The California Consumer Privacy Act (CCPA) goes into effect in 2020, and it will change how online data is collected in regards to California citizens (we have written all about getting ready for it here, and here). It will also affect all businesses who make 50 million or more in revenue. But, fun fact: there are 48 other states in the USA (49, if you count Missouri), and many of these states are following California’s lead in considering bills that give their citizens more control over how, when and why their data is collected and used. In fact, there are 24 states (plus Puerto Rico) that brought up data privacy legislation this year alone!
It is vitally important that advertisers follow each and every law, because, chances are, if you are doing business in one state, you are doing business in them all. Here are a few laws and legislative proposals that you should know about:
States with privacy laws in place
- The categories of information they collect
- The categories of 3rd parties they share data with
- A description of the process consumers may use to review and request changes to their covered information
- A disclosure that third parties may track consumers’ online activities and the effective date of these notices.
Any organization that violates these terms may be subject to a penalty up to $5,000 per violation as well as temporary or permanent injunctions.
Vermont: Vermont has enacted a law on January 1, 2019 that deals with 3rd party data. This law protects Vermont consumers from “data brokers” in these 4 ways:
- Transparency: Data brokers must register with the state every year (with a $100 application fee) and must disclose whether consumers may opt-out of the collection and sale of their data, and if so, how they may do so. 3rd party marketers must also disclose any and all data security breaches.
- Duty to secure data: Data brokers must adopt comprehensive data security programs with administrative, technical, and physical safeguards.
- No fraudulent collection: Data brokers are forbidden to collect personal information by fraudulent means, or for the purpose of harassment or discrimination.
- Free credit freezes: Vermont had already given consumers laws involving credit freezes to protect themselves from credit fraud. This new Vermont law disallows credit agencies from charging consumers fees for this protection.
It is important to note that this law only applies to 3rd party operators, and that there are no regulations of this kind involving 1st party interactions (in other words, companies that collect data through direct interaction with a consumer).
Maine and Illinois: The other states with laws in the books are Maine and Illinois. Both laws are much more limited in scope than the California and Nevada laws. Maine’s law only applies to internet service providers (ISPs) and will require them “to get permission from their customers before selling or sharing their data with a third party. The law, which goes into effect July 1 (2019), prohibits ISPs from offering customers discounts in exchange for selling their data.”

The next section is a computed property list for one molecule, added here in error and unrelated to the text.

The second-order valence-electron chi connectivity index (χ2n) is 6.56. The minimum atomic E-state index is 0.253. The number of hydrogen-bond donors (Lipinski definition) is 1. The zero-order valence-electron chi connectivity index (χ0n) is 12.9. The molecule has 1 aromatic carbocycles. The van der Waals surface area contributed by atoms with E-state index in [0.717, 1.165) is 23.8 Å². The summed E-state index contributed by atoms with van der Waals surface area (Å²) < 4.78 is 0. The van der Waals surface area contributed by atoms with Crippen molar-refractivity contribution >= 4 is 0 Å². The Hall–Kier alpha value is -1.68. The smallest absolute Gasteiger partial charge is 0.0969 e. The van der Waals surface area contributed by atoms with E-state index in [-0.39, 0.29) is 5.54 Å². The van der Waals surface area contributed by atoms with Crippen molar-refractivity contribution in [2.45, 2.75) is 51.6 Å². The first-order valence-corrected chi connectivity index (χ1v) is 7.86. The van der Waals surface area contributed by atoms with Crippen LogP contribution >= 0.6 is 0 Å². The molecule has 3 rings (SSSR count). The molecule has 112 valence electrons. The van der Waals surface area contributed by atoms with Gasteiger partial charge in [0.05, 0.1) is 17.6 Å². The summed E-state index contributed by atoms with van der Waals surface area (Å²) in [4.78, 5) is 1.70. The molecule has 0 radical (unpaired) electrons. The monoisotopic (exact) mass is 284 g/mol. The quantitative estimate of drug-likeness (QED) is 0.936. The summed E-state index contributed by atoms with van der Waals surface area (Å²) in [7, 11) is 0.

Meanwhile, in Illinois, a law was signed that specifically deals with biometric data. The law essentially states that insurance companies are banned from using genetic testing information to set health or accident insurance rates.
Upcoming data privacy laws
The states above have laws either in effect or about to be implemented, and other states are close behind. Massachusetts, Minnesota, New Hampshire, New Jersey, New York, Pennsylvania and Washington are in the process of creating and arguing data privacy bills as well. The chief among them is the state of New York. According to PewTrusts, “New York state’s pending legislation would go even further than California’s law — establishing a consumer’s right to sue over privacy or security breaches, and legally binding obligation (“fiduciary duty”) for companies to act in the customer’s best interests, even if it means forgoing profits from selling personal information.” This bill will most likely be argued and voted on in 2020, and is one to keep your eye out on.
What to Do Next: There are two actions that every company must take in regards to these laws. The first is to closely adhere to the laws set in place and constantly be on the watch for new laws that may go into effect. The second is to have a system in place that is comprehensive enough to keep up with any and all regulations. Remember, that data collection that may work in one state may be illegal in another. Lineate’s Consent Manager makes this process simple. Initially designed as a tool to help businesses prepare for GDPR, Consent Manager “allows brands to give customers access to their data while providing a central way of managing, tracking, and optimizing for consent collection on an operational level.” In other words? Consent Manager makes it easy for brands to provide consumers the ability to access, limit, or erase their data from a company’s database as needed for any statewide (or, someday, national) data privacy laws.
This tool also ensures safer campaigns by allowing brands to layer opt-in preferences into segments that are used in campaigns (i.e. ensuring that any customers who’ve opted out of display ads but are fine with email are sorted accordingly). Plus, Consent Manager provides high-level reports on customer consent by channel and device to give marketers a concrete idea of where consent messaging works and where it doesn’t.
To explore Consent Manager and prepare your brand for any new laws that come your way, signup for a free consultation!